A couple of weeks ago I spent an absorbing couple of hours in St Edmund’s Church, Roundhay. It is a fine building; I’ve sung lovely music there, and know various people connected with it. But this was no mere social or overtly religious visit; I was attending a guided viewing of Hungarian artist, Leon Varga’s latest interactive exhibition, The Way Up Is Down, sponsored as part of LCI’s cultural offering to (and from)the people of Leeds. During the pandemic, the idea of ‘interacting’ with people, and being allowed to touch objects became an alien, almost forgotten experience. But for many people it is how they can best appreciate certain art forms, especially sculpture (and I often wonder, when art galleries or museums make special efforts to introduce interactive elements to keep children engaged, whether it’s okay for us older folk to bring along our ‘inner child’ to enjoy the same haptic highs!) And, as we will all remember, during the pandemic not being allowed to be in the same room as someone else, except in very limited circumstances, was a tough call. We learned to adapt, and learned about zoom and facetime. What a delight it was, then, to gather together, to sit round a table and be led by theologian Charlotte Naylor-Davis in reflections on Leon’s installation, and then be required to touch it and sit on it! Over coming weeks I will be responding to it, both in its first home in a church, then as it travels round Leeds, to a berth in the post-industrial haven of Sunny Banks Mills, and on to Armley.


The website shows you something of the art work, but it really has to be experienced, with others, to be understood. Leon constructed three long sea-saws, with padded seats at each end which were from reclaimed church chairs. Along the length of each sea-saw were positioned three long clocks –may be not so much grandfather as grandmother clocks, each of which had belonged to someone who had died during the pandemic. Our task was to sit on the sea-saw, and rock up and down, and think about what all of this might mean. The participants had plenty to say in response to this experience.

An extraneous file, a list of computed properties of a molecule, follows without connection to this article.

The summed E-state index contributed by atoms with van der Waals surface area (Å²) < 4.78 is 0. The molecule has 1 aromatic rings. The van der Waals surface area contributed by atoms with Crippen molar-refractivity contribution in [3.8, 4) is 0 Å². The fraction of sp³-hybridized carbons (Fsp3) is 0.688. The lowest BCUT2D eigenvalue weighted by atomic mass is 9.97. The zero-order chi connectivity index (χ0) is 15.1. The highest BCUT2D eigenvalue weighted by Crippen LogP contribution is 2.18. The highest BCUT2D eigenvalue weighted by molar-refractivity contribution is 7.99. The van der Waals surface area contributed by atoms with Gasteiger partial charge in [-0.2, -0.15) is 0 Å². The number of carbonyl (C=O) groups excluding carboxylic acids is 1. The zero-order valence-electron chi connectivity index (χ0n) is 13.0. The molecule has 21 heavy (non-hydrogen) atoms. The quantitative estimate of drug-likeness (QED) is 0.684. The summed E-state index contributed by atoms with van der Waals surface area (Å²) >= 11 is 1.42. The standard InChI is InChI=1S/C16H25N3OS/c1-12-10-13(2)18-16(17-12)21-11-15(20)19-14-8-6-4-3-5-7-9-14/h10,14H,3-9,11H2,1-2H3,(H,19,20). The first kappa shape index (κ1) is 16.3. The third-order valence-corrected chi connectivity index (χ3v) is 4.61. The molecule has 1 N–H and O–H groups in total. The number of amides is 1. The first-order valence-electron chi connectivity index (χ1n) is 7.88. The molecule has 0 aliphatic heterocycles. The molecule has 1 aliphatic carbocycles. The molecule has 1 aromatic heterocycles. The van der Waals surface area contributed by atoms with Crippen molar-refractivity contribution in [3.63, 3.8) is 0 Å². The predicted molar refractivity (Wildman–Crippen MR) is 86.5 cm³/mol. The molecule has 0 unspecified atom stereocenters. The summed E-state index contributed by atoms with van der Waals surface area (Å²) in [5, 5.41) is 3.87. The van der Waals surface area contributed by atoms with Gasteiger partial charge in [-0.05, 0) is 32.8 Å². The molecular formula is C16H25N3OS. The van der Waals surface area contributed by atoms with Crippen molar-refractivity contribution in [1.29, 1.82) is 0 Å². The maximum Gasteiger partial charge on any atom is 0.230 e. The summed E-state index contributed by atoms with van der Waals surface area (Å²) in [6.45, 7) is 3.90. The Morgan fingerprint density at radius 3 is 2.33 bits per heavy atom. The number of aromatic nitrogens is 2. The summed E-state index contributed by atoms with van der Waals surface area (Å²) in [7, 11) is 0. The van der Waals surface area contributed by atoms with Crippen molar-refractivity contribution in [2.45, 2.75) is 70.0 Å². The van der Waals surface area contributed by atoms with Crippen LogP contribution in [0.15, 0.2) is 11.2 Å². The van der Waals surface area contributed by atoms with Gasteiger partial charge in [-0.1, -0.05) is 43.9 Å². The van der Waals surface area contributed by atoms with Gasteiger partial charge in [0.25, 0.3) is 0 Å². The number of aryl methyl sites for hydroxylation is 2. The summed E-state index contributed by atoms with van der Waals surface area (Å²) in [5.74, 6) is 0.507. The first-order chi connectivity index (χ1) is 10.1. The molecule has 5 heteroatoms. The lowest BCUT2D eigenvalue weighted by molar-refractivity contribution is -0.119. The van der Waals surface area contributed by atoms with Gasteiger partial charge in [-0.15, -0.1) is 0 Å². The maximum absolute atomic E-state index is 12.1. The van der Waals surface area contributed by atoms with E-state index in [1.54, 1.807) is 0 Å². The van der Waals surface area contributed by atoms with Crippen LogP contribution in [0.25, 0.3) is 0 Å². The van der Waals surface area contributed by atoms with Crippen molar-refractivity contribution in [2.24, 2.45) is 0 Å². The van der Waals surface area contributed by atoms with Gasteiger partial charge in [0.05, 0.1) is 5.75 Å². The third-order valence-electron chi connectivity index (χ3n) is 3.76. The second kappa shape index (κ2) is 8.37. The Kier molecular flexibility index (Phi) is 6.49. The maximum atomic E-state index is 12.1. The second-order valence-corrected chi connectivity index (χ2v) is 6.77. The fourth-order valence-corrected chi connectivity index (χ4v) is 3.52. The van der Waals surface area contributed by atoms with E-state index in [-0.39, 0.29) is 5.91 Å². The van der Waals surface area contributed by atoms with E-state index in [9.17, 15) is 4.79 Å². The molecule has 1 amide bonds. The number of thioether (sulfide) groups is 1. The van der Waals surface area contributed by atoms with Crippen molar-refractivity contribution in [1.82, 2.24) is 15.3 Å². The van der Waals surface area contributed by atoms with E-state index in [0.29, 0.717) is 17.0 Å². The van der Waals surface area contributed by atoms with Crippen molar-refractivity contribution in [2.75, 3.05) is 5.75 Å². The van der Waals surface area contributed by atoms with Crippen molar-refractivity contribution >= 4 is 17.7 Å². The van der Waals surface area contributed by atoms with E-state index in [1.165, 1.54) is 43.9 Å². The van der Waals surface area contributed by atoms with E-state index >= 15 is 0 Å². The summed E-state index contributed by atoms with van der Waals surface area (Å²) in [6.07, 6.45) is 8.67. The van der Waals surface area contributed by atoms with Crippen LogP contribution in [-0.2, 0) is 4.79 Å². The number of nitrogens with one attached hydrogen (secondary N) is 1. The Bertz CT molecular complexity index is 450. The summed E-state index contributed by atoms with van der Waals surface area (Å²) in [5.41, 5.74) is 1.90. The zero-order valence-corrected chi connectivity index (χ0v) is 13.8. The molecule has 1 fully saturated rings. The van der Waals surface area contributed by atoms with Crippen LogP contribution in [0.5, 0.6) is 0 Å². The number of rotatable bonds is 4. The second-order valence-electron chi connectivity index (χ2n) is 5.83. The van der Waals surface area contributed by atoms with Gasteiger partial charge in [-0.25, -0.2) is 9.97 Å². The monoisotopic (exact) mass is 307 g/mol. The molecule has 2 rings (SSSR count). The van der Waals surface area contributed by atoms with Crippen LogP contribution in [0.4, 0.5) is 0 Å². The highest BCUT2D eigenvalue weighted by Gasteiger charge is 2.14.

I’ll feed in some of these ideas in coming weeks, but for now here are some initial thoughts that came to me, as I gently pushed myself up and then down on a gentle summer evening, in a lofty church building. Some of the clocks still had their hands; some had bare faces. None of them still ‘worked’ in terms of telling the time, but a few chimed gently with the up and down motion of the humans sitting before them. The clocks obstructed the view of the person on the other end of your sea-saw, with whom you were collaborating in this up and down motion.


I tend to process experience through the lens of poetry and music, and an immediate connection was made for me with John Dowland’s lute song ‘Time Stood Still,’ from his Third Book of Ayres, 1600 , which interweaves a single human voice and the sound of the air passing through the sounding box of the lute (rather as the clocks ‘spoke’ as they moved) in some brilliant word painting. Of course it is a love song, and its general message is not dissimilar to that expressed in the final lines of the slightly later poem ‘To His Coy Mistress’ by Andrew Marvell (1621-1678):

‘Thus, though we cannot make our sun

Stand still, yet we can make him run.’


Here is a poem I wrote, about some of those things, and no doubt a few other bits and pieces! Within music, ‘harmonics’ is a description of the physical effect of an ‘overtone’ or additional notes produced which is incidental and additional to the note played – it is produced by the vibration of a column of air, or a string, or even the wood of the instrument itself.




Somehow, though we spoke, we were silent.

Lacking the presence of the ‘other’ to resonate with,

we became muted; our words floated into the ether

like breath on a frosty morning. Like these clocks

with their glass faces, we covered our mouths:

our tongues hung dumb as immobile chimes.

Yet in those days of cloudless blue

that scrolled like an infinity of children’s summer holidays,

in those dark nights of the soul, when we wept

and there was no-one there to dry our tears,

we heard each other, heard the voices

joining in the music of the spheres,

and then, we were present, touched

to our very hearts, by love’s own grace.



Hannah Stone